The Large Hadron Collider will be turned on again at the beginning of April, according to Robert Aymar, CERN's director general.
The LHC, the world's most powerful particle accelerator, was built by the European nuclear-research organization to conduct experiments to test fundamental physics theories and to search for important new science such as the Higgs Boson.
The particle beam machine, located at the border between France and Switzerland, was first powered up on September 10, but the experiment had to be closed down on September 19 after a malfunction caused a leak of liquid helium.
Aymar said that at the moment, the scientists at CERN do not know what caused the leak, as the equipment, which needs to be cooled to operate, still had to heat up to room temperature to be examined.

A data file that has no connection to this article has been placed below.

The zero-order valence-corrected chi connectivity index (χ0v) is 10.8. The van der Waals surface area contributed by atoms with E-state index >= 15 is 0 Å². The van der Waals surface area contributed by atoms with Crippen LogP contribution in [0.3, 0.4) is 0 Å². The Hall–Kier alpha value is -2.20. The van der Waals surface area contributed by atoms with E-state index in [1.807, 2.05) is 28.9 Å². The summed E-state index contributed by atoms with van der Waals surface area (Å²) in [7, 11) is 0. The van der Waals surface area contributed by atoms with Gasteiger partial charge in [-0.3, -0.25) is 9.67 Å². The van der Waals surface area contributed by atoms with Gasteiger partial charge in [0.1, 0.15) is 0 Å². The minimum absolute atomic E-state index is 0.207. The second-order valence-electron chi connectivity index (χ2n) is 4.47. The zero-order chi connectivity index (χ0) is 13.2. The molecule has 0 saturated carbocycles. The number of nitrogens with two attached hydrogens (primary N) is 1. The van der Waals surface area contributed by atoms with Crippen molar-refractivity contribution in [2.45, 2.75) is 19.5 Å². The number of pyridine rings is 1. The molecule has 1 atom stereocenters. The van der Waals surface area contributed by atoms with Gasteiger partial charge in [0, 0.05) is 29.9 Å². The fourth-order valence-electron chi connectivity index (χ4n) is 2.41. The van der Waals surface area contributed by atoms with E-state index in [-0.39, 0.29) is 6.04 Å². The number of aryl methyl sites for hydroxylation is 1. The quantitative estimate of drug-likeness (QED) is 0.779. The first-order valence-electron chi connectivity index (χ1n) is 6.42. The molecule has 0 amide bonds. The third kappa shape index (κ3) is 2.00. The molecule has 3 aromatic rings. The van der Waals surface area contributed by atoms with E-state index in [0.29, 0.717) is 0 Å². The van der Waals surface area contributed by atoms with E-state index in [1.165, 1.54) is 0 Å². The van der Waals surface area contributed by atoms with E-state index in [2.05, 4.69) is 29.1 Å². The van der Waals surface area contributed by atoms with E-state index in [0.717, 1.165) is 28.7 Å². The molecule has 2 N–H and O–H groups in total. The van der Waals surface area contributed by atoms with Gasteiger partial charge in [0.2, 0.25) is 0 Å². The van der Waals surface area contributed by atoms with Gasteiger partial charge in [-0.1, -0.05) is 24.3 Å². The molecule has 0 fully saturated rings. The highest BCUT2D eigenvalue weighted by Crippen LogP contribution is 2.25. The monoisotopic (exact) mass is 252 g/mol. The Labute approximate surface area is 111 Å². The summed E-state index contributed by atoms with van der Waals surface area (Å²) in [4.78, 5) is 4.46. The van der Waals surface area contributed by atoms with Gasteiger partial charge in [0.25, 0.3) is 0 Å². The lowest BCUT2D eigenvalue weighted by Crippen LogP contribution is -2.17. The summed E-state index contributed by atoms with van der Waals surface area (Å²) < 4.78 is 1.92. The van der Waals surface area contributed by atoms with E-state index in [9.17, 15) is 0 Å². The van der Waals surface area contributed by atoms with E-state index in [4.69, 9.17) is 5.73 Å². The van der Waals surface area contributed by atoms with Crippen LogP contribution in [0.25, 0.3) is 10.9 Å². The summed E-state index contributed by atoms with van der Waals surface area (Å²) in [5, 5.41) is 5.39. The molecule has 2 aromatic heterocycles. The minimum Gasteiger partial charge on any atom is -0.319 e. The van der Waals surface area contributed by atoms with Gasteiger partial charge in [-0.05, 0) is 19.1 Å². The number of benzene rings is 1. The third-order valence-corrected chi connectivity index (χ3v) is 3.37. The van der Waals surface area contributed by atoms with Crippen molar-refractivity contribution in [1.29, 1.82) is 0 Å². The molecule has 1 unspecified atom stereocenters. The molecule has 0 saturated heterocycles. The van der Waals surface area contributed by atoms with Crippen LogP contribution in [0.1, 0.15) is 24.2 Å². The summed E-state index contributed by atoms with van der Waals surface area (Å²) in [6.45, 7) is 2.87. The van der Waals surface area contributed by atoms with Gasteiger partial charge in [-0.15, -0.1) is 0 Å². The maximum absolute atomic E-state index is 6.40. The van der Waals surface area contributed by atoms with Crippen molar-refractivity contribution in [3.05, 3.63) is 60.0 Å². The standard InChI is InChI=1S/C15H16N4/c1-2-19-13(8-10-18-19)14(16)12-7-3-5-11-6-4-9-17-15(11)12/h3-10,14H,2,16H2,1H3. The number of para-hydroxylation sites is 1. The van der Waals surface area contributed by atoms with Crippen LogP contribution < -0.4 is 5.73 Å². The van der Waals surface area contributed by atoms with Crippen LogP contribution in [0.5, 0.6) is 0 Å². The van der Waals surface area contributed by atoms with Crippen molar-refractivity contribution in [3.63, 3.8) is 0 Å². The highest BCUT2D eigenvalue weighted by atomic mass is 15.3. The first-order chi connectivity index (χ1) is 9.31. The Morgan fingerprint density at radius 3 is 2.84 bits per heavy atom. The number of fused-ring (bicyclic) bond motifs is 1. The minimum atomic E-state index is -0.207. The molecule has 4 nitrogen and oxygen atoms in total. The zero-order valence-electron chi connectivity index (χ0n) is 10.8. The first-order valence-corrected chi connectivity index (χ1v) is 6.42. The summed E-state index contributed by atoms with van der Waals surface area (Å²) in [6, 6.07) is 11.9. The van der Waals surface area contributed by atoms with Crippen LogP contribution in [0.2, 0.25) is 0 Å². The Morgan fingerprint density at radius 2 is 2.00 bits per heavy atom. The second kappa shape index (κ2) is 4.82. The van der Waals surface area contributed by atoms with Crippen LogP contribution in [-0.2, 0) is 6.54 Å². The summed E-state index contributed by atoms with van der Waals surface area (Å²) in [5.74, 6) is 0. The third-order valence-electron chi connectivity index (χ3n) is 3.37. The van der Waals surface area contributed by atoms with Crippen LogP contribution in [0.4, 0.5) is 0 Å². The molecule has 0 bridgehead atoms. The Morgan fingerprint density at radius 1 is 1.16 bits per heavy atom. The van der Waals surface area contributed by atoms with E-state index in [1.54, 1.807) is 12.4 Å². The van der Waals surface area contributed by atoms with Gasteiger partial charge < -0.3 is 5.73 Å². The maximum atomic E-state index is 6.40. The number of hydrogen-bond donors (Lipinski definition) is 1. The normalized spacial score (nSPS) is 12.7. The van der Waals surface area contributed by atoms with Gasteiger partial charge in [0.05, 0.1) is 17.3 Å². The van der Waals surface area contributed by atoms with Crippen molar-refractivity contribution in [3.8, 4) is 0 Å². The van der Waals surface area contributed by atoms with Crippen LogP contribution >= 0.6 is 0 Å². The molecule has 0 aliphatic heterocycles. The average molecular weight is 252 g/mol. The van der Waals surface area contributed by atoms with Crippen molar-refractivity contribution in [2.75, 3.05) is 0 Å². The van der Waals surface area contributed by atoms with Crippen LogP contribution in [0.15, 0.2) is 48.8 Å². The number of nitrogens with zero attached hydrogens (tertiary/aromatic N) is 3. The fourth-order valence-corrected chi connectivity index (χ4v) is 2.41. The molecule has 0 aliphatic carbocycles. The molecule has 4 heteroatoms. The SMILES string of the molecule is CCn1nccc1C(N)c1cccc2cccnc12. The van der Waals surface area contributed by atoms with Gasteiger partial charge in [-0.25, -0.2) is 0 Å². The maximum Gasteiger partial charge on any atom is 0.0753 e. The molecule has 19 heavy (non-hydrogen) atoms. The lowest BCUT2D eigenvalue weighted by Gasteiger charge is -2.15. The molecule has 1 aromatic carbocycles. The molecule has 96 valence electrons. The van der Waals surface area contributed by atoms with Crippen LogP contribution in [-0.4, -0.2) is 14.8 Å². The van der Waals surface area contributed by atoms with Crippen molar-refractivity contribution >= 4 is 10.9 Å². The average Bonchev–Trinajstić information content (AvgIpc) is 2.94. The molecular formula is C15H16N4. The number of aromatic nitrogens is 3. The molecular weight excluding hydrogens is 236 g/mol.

"We have to perform a test, but we cannot believe a magnet is faulty," Aymar told ZDNet UK on Friday at the official launch at CERN of its grid-computing system, which has actually been running since 2003. "At the moment, we think it is an (electrical) connection. We have thousands of connections, and they can't all be tested...We'll see after the magnet returns to room temperature."
The LHC will come back online at the beginning of April, after a period of maintenance. Aymar said that from November 15 to the beginning of April, all the accelerators are closed down each year for maintenance. The closure period also reduces the winter load on the French power grid, which normally supplies power to the experiment.
"In general, we call (the maintenance period) 'consolidation,' but really we have to do it; otherwise, (the accelerators) would fall apart," Aymar said.
Tom Espiner of ZDNet UK reported from CERN's headquarters.